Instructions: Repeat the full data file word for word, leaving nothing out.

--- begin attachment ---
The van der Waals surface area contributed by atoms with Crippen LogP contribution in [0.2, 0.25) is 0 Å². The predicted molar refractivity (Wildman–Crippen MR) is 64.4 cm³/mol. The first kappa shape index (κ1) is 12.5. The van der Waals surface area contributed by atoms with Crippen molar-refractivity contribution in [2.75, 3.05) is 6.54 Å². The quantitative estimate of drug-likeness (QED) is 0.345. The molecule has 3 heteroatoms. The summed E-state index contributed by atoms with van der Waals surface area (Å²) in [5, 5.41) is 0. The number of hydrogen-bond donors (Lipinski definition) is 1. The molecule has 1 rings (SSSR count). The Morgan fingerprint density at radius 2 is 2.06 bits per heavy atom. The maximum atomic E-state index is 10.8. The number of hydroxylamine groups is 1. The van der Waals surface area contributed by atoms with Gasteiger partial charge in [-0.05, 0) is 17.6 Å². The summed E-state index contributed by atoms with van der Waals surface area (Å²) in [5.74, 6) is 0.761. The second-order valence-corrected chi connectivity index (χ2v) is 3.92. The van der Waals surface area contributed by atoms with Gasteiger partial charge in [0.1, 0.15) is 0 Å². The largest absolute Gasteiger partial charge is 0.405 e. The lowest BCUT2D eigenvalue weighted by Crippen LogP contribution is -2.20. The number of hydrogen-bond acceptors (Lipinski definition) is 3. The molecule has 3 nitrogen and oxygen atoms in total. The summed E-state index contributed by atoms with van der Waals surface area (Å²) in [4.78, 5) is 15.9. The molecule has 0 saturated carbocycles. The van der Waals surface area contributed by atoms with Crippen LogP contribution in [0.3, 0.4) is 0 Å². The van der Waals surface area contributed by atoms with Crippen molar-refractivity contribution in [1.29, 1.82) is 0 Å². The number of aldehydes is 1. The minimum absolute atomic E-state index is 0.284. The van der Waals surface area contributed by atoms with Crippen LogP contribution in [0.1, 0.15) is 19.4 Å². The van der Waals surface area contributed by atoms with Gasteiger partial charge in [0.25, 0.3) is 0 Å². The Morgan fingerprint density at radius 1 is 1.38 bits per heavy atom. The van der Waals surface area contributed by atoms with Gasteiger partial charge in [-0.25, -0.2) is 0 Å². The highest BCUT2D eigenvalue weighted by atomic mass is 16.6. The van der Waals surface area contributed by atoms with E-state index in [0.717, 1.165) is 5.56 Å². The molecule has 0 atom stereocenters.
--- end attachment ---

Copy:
The van der Waals surface area contributed by atoms with Crippen LogP contribution in [0.2, 0.25) is 0 Å². The predicted molar refractivity (Wildman–Crippen MR) is 64.4 cm³/mol. The first kappa shape index (κ1) is 12.5. The van der Waals surface area contributed by atoms with Crippen molar-refractivity contribution in [2.75, 3.05) is 6.54 Å². The quantitative estimate of drug-likeness (QED) is 0.345. The molecule has 3 heteroatoms. The summed E-state index contributed by atoms with van der Waals surface area (Å²) in [5, 5.41) is 0. The number of hydrogen-bond donors (Lipinski definition) is 1. The molecule has 1 rings (SSSR count). The Morgan fingerprint density at radius 2 is 2.06 bits per heavy atom. The maximum atomic E-state index is 10.8. The number of hydroxylamine groups is 1. The van der Waals surface area contributed by atoms with Gasteiger partial charge in [-0.05, 0) is 17.6 Å². The summed E-state index contributed by atoms with van der Waals surface area (Å²) in [5.74, 6) is 0.761. The second-order valence-corrected chi connectivity index (χ2v) is 3.92. The van der Waals surface area contributed by atoms with Gasteiger partial charge in [0.1, 0.15) is 0 Å². The largest absolute Gasteiger partial charge is 0.405 e. The lowest BCUT2D eigenvalue weighted by Crippen LogP contribution is -2.20. The number of hydrogen-bond acceptors (Lipinski definition) is 3. The molecule has 3 nitrogen and oxygen atoms in total. The summed E-state index contributed by atoms with van der Waals surface area (Å²) in [4.78, 5) is 15.9. The molecule has 0 saturated carbocycles. The van der Waals surface area contributed by atoms with Crippen LogP contribution in [0.3, 0.4) is 0 Å². The van der Waals surface area contributed by atoms with Crippen molar-refractivity contribution in [1.29, 1.82) is 0 Å². The number of aldehydes is 1. The minimum absolute atomic E-state index is 0.284. The van der Waals surface area contributed by atoms with Crippen LogP contribution in [0.1, 0.15) is 19.4 Å². The van der Waals surface area contributed by atoms with Gasteiger partial charge in [0.25, 0.3) is 0 Å². The Morgan fingerprint density at radius 1 is 1.38 bits per heavy atom. The van der Waals surface area contributed by atoms with Gasteiger partial charge in [-0.25, -0.2) is 0 Å². The highest BCUT2D eigenvalue weighted by atomic mass is 16.6. The van der Waals surface area contributed by atoms with E-state index in [0.717, 1.165) is 5.56 Å². The molecule has 0 atom stereocenters.